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Onwards: a microcosm of pessimism – Game Review


Onwards is a game of trial and error, a game in which your patience, ability and reflexes will be put to the test. This is a game that can either trap you for long sessions or piss you off just enough to delete it from your phone. It goes like this: you are a green ball surrounded by figures and structures colored red; if the green ball touches any red it explodes; the screen is constantly moving, causing the figures to come towards you, you get the idea right? You move the ball up and down to dodge the red figures, that’s it.

onwardsOnwards has various segments, meaning that there is a set of, already designed, corridors and obstacles that are presented to you, each time in a different order. So, for example, you start the game and immediately are forced to dodge a particular set of red balls, then you get to a corridor, also red, and then you have to dodge red columns that are moving continuously; you die and that’s a match. Let’s say you start Onwards again, well, this time the columns come first, then the set of balls and then the corridor. There are a lot of obstacles that are thrown at you every time in a different order. This means the game is dynamic, not procedurally generated. The challenges just change order.

Everything, up until this point is fine and dandy. It starts to crumble down when the, more than irruptive, add system breaks the game. Before I go on, I would like to make a disclaimer: I know developers have to make money, they have to live off of something, and the artist, in this case, the developer should be able to live off his creation, I get that and I defend that. The problem comes when there’s just no balance. You die a lot in this game, and every five deaths you get an ad thrown in your face. It gets frustrating when every 20-30 seconds you are forced to watch a video, even more when you realize there is an ad always running while you play. Basically, you are always having to deal with advertising.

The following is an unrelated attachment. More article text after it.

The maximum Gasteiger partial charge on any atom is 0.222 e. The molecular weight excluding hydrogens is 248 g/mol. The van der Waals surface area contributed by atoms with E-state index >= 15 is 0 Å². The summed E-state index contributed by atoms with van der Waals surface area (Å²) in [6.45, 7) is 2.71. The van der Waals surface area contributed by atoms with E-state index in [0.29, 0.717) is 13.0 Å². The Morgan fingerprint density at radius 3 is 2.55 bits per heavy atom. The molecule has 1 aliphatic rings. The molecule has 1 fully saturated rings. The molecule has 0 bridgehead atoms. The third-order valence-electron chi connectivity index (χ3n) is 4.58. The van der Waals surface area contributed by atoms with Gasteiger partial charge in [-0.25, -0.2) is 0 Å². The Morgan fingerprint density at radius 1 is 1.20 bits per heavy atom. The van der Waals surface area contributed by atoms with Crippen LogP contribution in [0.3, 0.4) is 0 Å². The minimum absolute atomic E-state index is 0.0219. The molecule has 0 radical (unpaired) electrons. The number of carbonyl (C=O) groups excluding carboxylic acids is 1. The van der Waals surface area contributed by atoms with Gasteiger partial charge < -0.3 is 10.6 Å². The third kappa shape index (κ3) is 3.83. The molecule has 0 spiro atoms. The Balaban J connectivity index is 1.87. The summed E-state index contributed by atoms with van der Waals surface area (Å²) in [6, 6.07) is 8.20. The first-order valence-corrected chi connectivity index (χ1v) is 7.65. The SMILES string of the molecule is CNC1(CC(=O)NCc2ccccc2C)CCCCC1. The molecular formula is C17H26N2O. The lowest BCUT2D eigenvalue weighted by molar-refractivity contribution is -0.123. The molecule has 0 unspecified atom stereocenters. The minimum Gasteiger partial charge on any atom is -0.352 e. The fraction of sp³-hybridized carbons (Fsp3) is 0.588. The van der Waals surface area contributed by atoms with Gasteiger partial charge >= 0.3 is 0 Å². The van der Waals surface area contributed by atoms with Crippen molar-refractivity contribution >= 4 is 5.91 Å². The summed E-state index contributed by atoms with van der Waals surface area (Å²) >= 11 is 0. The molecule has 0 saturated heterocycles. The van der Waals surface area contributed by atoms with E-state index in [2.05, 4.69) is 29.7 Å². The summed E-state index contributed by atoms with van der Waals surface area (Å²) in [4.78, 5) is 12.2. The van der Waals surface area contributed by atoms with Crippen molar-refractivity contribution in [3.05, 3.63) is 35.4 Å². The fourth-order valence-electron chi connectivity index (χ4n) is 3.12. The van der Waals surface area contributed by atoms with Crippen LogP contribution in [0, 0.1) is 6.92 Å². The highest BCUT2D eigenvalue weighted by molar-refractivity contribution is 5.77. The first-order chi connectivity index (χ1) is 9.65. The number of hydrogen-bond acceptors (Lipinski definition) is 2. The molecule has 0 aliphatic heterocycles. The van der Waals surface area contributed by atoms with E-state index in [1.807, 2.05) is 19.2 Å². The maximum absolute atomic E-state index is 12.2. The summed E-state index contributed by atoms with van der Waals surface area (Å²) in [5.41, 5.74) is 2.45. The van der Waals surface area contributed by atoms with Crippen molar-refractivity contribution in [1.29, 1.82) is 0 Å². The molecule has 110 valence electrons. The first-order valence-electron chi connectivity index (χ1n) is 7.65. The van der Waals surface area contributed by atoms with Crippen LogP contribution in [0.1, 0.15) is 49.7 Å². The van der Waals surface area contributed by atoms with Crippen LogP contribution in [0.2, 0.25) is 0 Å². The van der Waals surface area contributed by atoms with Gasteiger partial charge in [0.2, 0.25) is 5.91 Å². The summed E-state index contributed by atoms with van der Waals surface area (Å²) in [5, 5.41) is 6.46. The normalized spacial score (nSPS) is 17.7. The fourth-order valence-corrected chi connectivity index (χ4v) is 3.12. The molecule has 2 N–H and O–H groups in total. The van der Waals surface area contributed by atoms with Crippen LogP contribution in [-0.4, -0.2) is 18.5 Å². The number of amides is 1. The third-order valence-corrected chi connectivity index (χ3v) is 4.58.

onwardsI stressed in the beginning of the review that Onwards puts you to the test. This means, with the game alone, you can get quickly frustrated. Now, add to that the adds, and you have no choice but to uninstall the app after a few matches. It pisses me off, because, playing in airplane mode, I really, frankly enjoyed Onwards. It has this meditative aspect to the gameplay. After playing a long while you start to get it and move freely, with more experience, through the challenges. But then I felt guilty because I was enjoying it and the developers were making nothing off of my enjoyment, which they should. Onwards needs a balance between the adds and the game itself, otherwise no-one is gonna wanna play this for more than five minutes.

In conclusion: loved Onwards, hated the ad system. Give it a try if patience, real, hard, almost godly patience, is your deal. If that’s the case, you’ll definitively enjoy it. You can also play with ads for a while and then on airplane mode, alternating these two, just to be fair to the developer and yourself.

About David Fields

David is a self deprecating idiot who has loved video games since he can remember. He currently studies literature in the hopes of, some day, writing and programming a not so bad game of his own. He likes movies, series and is currently waiting, with submissive anxiety, for the third season of Twin Peaks.

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